Yes, You Are Able To Prevent Cervical Cancer

 

Speaking out to stop HPV and cervical cancer

Video taken from the channel: WHO Regional Office for Europe


 

Your Guide to Cervical Screening (smear test)

Video taken from the channel: Jos Trust


 

Preventing Cervical Cancer in the 21st Century

Video taken from the channel: Centers for Disease Control and Prevention (CDC)


 

“So, how is your cervix doing?” Cervical cancer screening

Video taken from the channel: South West Regional Cancer Program


 

Your Guide to Cervical Screening (smear test) Bengali Sylheti

Video taken from the channel: Jos Trust


 

Preventing Cervical Cancer

Video taken from the channel: Lee Health


 

You Can Prevent Cervical Cancer

Video taken from the channel: American Sexual Health Association


The two most important things you can do to prevent cervical cancer are to get the HPV vaccine if you are eligible, and to be tested regularly according to American Cancer Society (ACS) guidelines. These can be found in The American Cancer Society Guidelines for. FRIDAY, Feb.

19, 2016 (HealthDay News) Although cervical cancer claims the lives of an estimated 4,000 American women every year, the disease is largely preventable, according to the U.S. Food and Drug Administration. What’s more, if the disease is diagnosed early, cervical cancer is often curable, the agency said. Yes, you CAN prevent cervical cancer!

Janice Hammond More than 1 million people in the United States get cancer each year. But did you know certain types of cancer can be prevented? Cervical cancer is almost completely preventable, and in this article we’ll review some strategies. How Can You Prevent Cervical Cancer? Cervical cancer used to be the leading cause of cancer deaths in women.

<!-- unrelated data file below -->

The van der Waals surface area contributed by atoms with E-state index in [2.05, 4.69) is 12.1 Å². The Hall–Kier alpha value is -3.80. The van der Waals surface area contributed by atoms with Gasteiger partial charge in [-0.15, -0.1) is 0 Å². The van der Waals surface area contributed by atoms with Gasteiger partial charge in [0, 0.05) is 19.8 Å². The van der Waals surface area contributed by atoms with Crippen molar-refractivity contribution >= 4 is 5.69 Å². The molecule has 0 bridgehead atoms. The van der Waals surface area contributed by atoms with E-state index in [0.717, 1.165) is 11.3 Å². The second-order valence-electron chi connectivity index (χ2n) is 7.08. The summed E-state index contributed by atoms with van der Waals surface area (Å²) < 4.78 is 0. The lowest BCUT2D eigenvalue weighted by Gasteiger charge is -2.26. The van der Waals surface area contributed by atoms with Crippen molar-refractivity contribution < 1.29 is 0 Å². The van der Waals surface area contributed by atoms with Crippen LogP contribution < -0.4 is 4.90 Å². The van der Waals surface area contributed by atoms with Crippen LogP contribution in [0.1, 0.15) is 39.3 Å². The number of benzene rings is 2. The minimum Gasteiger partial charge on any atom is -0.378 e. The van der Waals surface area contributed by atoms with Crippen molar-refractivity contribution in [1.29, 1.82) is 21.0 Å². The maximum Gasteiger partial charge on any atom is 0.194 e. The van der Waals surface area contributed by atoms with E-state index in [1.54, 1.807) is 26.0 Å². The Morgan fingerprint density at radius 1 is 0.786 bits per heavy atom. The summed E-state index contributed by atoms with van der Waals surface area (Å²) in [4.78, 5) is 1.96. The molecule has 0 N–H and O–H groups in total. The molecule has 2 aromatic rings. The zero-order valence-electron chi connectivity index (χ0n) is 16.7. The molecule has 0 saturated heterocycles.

But thanks to screenings such as the pap and HPV tests, cervical cancer rates are declining. FRIDAY, Feb. 19, 2016 (HealthDay News) Although cervical cancer claims the lives of an estimated 4,000 American women every year, the disease is largely preventable, according to the U.S.

Food and Drug Administration. One of the most important things you can do to prevent cervical cancer is to get regular checkups and Pap tests as recommended by your doctor. Reducing Your Risk Factors 1. Understanding what increases your chances of developing cervical cancer can help you to cut back and to adopt safer 2. There are two HPV vaccines available, Gardasil and Cervarix, that are recommended for girls around. One of the easiest ways to prevent cervical cancer is by getting screened regularly with a Pap smear and/or hrHPV test. Screening picks up precancerous cell.

Cervical cancer can often be prevented by having regular screenings to find any precancers and treat them, as well as receiving the HPV vaccine. The HPV vaccine Gardasil is approved by the U.S. Food and Drug Administration (FDA) for prevention of cervical cancer caused by HPV (see Risk Factors) for people between 9 and 45 years old. Screening tests and the HPV vaccine can help prevent cervical cancer. When cervical cancer is found early, it is highly treatable and associated with long survival and good quality of life.

Are you worried about the cost? CDC offers free or low-cost cervical cancer screening tests.

List of related literature:

To further reduce the risk of cervical cancer, it is recommended that women practice safe sex (using condoms) and limit their number of sexual partners, avoiding partners who participate in high-risk sexual activities.

“Building a Medical Vocabulary E-Book: with Spanish Translations” by Peggy C. Leonard
from Building a Medical Vocabulary E-Book: with Spanish Translations
by Peggy C. Leonard
Elsevier Health Sciences, 2017

Therefore, preventing HPV infection can prevent cervical cancer.

“IAPSM's Textbook of Community Medicine” by AM Kadri
from IAPSM’s Textbook of Community Medicine
by AM Kadri